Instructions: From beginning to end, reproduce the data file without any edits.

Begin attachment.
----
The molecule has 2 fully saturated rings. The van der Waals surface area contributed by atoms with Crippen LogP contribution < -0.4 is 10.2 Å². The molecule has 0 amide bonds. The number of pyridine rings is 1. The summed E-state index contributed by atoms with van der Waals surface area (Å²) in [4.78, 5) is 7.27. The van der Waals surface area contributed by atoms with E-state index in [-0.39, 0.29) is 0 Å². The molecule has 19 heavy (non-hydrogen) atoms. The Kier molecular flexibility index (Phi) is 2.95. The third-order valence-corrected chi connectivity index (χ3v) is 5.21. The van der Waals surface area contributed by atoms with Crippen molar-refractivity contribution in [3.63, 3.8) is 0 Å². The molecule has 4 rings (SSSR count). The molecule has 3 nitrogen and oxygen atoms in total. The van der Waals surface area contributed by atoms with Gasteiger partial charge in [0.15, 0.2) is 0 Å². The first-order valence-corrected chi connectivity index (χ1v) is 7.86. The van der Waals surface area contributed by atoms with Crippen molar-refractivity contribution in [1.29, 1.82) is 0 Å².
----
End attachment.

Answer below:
The molecule has 2 fully saturated rings. The van der Waals surface area contributed by atoms with Crippen LogP contribution < -0.4 is 10.2 Å². The molecule has 0 amide bonds. The number of pyridine rings is 1. The summed E-state index contributed by atoms with van der Waals surface area (Å²) in [4.78, 5) is 7.27. The van der Waals surface area contributed by atoms with E-state index in [-0.39, 0.29) is 0 Å². The molecule has 19 heavy (non-hydrogen) atoms. The Kier molecular flexibility index (Phi) is 2.95. The third-order valence-corrected chi connectivity index (χ3v) is 5.21. The van der Waals surface area contributed by atoms with Crippen molar-refractivity contribution in [3.63, 3.8) is 0 Å². The molecule has 4 rings (SSSR count). The molecule has 3 nitrogen and oxygen atoms in total. The van der Waals surface area contributed by atoms with Gasteiger partial charge in [0.15, 0.2) is 0 Å². The first-order valence-corrected chi connectivity index (χ1v) is 7.86. The van der Waals surface area contributed by atoms with Crippen molar-refractivity contribution in [1.29, 1.82) is 0 Å².